Activity-based costing (ABC) is a type of costing method that sets and assigns overhead and indirect costs to interconnected products and services. Unlike traditional costing methods, this accounting method identifies the unseen connection between costs, overhead activities, and final manufactured products, and assigns indirect costs to products less arbitrarily. Yet, a few indirect costs, let’s say management and staff salaries, are tricky to assign to a product.

How does it work?

Activity-based costing (ABC) is usually used in the manufacturing industry because it makes cost data more reliable, thus showing the actual costs incurred during the production process.

Activity-based costing (ABC) costing system is used in:

1. Target costing

2. Product costing

3. Product line profitability analysis

4. Customer profitability analysis

5. Service pricing

Activity-based costing is used to obtain a more suitable understanding of costs, enabling companies to create a better and more appropriate pricing strategy.

The formula of activity-based costing (ABC)

The formula for activity-based costing is: the cost pool total divided by cost driver, which results in the cost driver rate. The cost driver rate is used to calculate the overhead and indirect costs.

The activity-based costing (ABC) calculation   

Activity-based costing (ABC) helps during the costing process by unveiling the number of cost pools which is crucial to analyzing overhead costs. It also makes indirect costs visible for some activities.

Requirements for activity-based costing (ABC)

The activity-based costing (ABC) system is a system of cost accounting based on activities — the activities include events, units of work, or tasks with a specific goal (like setting up machinery and tools for production, design, and the process of distributing finished goods). Activities use overhead resources, and thus, they are also cost objects.

Under the activity-based costing (ABC) system, activity is also any transaction that is a cost driver. The term cost driver (also known as an activity driver) refers to an allocation base. Here are some cost drivers:

  1. Purchase orders
  2. Consumed power
  3. Quality inspections
  4. Maintenance requests
  5. Machine setups
  6. Production orders

Categories of activity measures

There are two categories of activity measures:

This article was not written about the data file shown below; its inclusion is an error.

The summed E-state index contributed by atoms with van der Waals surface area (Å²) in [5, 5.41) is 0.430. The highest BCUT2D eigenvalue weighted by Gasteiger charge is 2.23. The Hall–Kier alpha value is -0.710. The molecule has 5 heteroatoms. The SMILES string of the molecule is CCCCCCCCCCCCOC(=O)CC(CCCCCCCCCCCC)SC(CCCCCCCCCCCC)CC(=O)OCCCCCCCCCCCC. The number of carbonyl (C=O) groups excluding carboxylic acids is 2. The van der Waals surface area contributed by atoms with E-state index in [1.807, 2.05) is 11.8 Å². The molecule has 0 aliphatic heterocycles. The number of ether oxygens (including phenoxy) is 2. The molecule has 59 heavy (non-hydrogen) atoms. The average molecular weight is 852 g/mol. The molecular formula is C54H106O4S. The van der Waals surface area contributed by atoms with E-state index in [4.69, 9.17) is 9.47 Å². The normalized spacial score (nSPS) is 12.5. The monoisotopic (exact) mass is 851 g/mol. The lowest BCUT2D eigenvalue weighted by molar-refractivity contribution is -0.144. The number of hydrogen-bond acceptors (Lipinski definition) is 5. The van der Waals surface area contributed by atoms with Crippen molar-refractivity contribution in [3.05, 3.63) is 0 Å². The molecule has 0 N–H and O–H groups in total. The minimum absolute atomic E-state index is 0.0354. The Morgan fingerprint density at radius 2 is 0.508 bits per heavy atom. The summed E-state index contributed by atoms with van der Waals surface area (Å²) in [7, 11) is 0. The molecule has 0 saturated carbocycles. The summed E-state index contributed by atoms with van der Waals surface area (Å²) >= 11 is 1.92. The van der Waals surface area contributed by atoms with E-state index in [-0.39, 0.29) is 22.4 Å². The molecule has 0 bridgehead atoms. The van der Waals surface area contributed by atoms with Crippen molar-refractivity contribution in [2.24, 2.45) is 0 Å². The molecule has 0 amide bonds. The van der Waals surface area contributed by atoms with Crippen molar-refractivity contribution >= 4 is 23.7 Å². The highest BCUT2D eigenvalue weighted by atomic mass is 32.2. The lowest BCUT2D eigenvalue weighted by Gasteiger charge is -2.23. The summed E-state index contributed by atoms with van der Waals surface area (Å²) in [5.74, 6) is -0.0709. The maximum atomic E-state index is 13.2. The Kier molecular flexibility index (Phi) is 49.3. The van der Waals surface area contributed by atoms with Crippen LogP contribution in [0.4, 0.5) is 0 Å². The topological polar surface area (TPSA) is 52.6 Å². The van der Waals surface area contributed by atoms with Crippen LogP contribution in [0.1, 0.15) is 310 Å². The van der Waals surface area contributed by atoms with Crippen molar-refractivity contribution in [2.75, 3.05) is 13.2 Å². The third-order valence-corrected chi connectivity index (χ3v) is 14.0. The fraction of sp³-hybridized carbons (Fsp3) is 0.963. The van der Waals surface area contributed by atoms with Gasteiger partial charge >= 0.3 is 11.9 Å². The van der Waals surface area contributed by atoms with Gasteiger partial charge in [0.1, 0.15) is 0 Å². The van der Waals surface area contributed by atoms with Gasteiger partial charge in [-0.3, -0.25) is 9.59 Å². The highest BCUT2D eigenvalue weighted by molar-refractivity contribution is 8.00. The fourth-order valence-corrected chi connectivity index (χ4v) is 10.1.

Transaction drivers

Transaction drivers involve counting the number of times an activity occurs.

Duration drivers

Duration drivers measure how much time an activity takes to complete.

Unlike traditional cost measurement systems that rely on volume (machine hours, direct labor hours) to allot overhead costs to products, the activity-based costing (ABC) system categorizes five overall levels of activity that are not related to the number of units produced. The activity levels are:

1. Batch-level activity

2. Unit-level activity

3. Customer-level activity

4. Organization-sustaining activity

5. Product-level activity

The benefits

Activity-based costing (ABC) improves the costing process in many ways.

Activity-based costing (ABC) expands the number of cost pools used to gather overhead costs. Rather than collecting and accumulating all costs in one broad company-wide pool, ABC pools cost specifically by activity.

Instead of going by volume measures, such as machine hours or direct labor costs, activity-based costing (ABC) unveils new grounds for assigning overhead costs to entities where the costs are allotted based on activities that generate costs.

Activity-based costing (ABC) transforms the essence of several indirect costs. These costs once considered indirect (example: depreciation, utilities, or salaries would be traceable to certain activities when we use activity-based costing (ABC). Moreover, activity-based costing (ABC) also moves overhead costs from high-volume to low-volume products, thereby, raising the unit cost of low-volume products.


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